Monday, March 19, 2012

Racial Profiling

March 15, 2012


Dear Mr. President,


            My name is Ruthie, and I am a student at Parkway West Middle School. I am writing you today to share my thoughts about racial profiling.

             If I ever came across a genie in a magical lamp, my first wish would be for a time machine. I would jump inside that time machine and go back to the year 2004, back to when I was just five years old, back to kindergarten. Remember kindergarten? Well, I certainly can't recall every precious detail, but what I do remember is this: People didn't judge. It didn't matter if you were tall, short, fat, skinny, poor, rich, white, black, yellow, or purple with red and green polka dots. All that mattered in the world was which crayon's we'd use and how many stickers we'd get that day. However, as I grew older, I began to notice a change. At first, the change was miniscule, barely noticeable, but recently, the change has gradually grown into something I could no longer ignore. People began to infer things, often rather horrible things, based on looks, class, religion, and, of course, race. I started to look into it, and I happened across a couple of articles online on racial profiling, in which law enforcers use race as a primary basis to detain suspects. This immediately sparked my interest. I strongly oppose this degrading, ineffective, and unsuccessful practice.

                     Martin Luther King Jr. once said, "I have a dream that my four little children will one day live in a nation where they will not be judged by the color of their skin, but by the content of their character." Well, Dr. King would be quite disappointed. Racial profiling may be one of the most degrading practices in law enforcement. To illustrate, a group of Asian-Americans in Seattle, Washington was detained for jaywalking. However, another group, consisting of whites, that was crossing the street in the same manner was not stopped. Now, is this really fair? This practice targets African Americans, Latinos, Arabs, and South Asians, sending the message that these groups are inferior to others. This is simply not right. Stating that one race is greater than another is like stating one piece of a jigsaw puzzle is better than another. We can not allow our friends to undergo this injustice. We must unite together to complete the puzzle.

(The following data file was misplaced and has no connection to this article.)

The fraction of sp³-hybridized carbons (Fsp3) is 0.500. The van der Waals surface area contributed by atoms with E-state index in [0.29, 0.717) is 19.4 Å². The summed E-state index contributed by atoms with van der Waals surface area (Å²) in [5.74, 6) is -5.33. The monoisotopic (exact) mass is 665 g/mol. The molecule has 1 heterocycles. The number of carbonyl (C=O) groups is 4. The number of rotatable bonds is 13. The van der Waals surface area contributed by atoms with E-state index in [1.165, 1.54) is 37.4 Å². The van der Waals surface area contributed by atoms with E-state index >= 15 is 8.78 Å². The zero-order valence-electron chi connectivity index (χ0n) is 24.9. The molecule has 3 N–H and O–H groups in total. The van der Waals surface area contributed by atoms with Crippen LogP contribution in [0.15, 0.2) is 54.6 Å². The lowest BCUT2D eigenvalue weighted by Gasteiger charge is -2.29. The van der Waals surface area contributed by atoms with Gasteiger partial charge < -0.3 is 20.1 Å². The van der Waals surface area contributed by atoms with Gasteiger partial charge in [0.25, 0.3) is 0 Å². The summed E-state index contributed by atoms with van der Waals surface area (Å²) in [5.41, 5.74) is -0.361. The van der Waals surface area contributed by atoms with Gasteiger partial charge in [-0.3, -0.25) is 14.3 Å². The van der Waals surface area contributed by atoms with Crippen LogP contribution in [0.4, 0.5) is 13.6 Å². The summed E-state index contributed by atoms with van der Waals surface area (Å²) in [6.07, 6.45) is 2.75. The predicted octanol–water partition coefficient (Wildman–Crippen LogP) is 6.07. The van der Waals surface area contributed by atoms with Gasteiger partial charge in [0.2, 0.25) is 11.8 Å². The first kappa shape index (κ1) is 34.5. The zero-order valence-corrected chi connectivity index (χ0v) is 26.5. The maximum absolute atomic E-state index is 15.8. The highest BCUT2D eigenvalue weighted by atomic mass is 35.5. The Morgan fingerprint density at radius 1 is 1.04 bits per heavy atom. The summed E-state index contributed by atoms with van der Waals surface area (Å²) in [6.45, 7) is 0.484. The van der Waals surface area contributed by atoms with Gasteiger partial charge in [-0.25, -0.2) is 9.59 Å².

In addition to being degrading, racial profiling is also extremely ineffective. One example is President McKinley's assassination. President McKinley's assassin, a white man, was able to conceal the murder weapon and pass through security while the secret service agents were instead focusing on "a dark man with a mustache." Not only is this a terrible stereotype, it also proves how unsuccessful racial profiling is. Racial profiling distracts law officials from focusing on the actual threat at hand. How many others must be falsely accused before we realize how wrong this is?

             Mr. President, I must urge you to enforce stricter laws prohibiting the use of racial profiling in order to form a more united nation. Law enforcers must realize that not all terrorists are Arabs, and African Americans and Latinos aren't any more likely to commit a crime than whites. You, as the first African American president, are one of the greatest examples of how people of different races can accomplish amazing things.

             Thank you for taking the time to read my letter and taking this issue into consideration.


                                                                                                                                Wish You Well,


Parkway West Middle School

St. Louis, MO

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